‘Charlie Hebdo’ Hurricane Harvey Cover In English: ‘God Drowned All The Neo-Nazis Of Texas,’ 7 Hands Heil Air

Charlie Hebdo has no chill. That’s the verdict of the Internet upon seeing the latest cover of the French magazine, Charlie Hebdo, which is drawing comparisons to the types of insensitive signs that the Westboro Baptist Church might publish. With a headline that claimed, “God drowned all the neo-Nazis of Texas,” Charlie Hebdo has published a controversial cover that shows the victims of Hurricane Harvey with their hands above the water in Nazi-style salutes, Heil Hitlering some unknown figure even as they drown. There are seven hands above the water and one foot.

The reaction to Charlie Hebdo and their controversial cover is getting a bunch of backlash online since Charlie Hebdo is equating all victims of Hurricane Harvey as white supremacists. Even as victims of Hurricane Harvey are still being rescued or memorialized, the cover of Charlie Hebdo is being called insensitive, if not untrue. With claims that “God Exists! He Drowned All the Neo-Nazis of Texas,” the magazine is coming under fire so much that Charlie Hebdo is currently a trending topic on Twitter. The weekly magazine had courted controversy in the past when Charlie Hebdo printed cartoons mocking Islamic topics. In 2015, Charlie Hebdo met with tragedy when Islamist gunmen shot and killed 12 people in a terrorist attack in Paris at the Charlie Hebdo offices.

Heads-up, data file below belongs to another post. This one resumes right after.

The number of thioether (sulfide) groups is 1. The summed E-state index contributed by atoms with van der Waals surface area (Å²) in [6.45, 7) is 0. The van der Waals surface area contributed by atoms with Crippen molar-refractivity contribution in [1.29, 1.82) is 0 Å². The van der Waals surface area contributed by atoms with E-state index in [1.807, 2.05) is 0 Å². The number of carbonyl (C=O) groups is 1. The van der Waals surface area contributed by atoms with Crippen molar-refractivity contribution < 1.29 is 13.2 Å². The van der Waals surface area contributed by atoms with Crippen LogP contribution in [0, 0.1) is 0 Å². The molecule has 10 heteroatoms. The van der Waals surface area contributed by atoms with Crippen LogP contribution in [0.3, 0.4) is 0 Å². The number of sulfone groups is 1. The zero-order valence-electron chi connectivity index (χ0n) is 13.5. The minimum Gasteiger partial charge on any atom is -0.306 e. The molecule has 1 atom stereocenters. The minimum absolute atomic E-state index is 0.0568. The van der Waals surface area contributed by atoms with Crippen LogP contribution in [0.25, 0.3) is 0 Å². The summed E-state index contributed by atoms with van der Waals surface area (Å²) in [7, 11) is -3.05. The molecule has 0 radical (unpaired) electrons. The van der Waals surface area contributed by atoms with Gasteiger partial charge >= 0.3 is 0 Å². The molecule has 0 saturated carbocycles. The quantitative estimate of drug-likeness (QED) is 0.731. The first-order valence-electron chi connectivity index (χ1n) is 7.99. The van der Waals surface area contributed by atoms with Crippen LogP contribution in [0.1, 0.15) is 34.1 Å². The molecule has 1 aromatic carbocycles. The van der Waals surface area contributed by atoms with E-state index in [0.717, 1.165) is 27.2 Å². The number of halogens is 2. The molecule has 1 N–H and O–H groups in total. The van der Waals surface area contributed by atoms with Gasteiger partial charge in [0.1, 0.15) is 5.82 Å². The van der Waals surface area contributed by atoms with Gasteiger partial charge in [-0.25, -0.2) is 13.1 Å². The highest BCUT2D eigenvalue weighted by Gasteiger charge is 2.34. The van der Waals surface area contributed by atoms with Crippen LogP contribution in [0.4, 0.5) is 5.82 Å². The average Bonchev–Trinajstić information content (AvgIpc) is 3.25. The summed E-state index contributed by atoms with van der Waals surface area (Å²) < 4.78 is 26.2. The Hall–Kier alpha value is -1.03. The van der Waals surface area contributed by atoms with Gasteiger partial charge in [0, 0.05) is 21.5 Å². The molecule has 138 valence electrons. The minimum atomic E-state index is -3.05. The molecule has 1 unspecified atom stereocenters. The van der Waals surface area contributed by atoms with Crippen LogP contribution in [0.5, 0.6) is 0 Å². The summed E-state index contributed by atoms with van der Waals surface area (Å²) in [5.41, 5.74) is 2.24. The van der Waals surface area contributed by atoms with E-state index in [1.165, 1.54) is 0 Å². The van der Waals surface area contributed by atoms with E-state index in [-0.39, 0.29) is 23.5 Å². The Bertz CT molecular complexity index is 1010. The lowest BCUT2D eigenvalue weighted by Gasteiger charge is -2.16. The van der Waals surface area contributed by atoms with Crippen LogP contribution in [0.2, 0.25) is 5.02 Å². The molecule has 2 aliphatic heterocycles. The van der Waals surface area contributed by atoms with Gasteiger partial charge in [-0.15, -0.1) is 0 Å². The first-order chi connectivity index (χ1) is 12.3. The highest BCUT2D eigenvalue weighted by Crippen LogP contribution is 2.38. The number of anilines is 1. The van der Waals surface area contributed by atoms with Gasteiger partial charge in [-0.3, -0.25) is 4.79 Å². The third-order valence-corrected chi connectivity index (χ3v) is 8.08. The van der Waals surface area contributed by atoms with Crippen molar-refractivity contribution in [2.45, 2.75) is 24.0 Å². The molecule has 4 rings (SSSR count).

Although the Charlie Hebdo cover is meeting with plenty of backlash, some people online are still supporting the right of the publication to print what they want. Containing Nazi swastikas on flags, the controversial Charlie Hebdo cover blames the rise in alt-right beliefs as the reasoning behind the tragedy brought by Hurricane Harvey.

The sentiment expressed by Charlie Hebdo is a similar tactic that was enacted in the wake of tragedies such as the Haiti earthquake or Hurricane Katrina, when the buzz among even Christians blamed voodoo practices and other beliefs in New Orleans for the tragedy, as reported by the Chicago Tribune. Similar to the period following the tragedy on September 11, 2001, there was talk of blame about the “love of money” or other theories that caused certain people to point blame at victims. With Charlie Hebdo blaming Nazis for what happened in Texas, the publication’s viewpoint isn’t going over well on social media.

[Featured Image by Gerald Herbert/AP Images]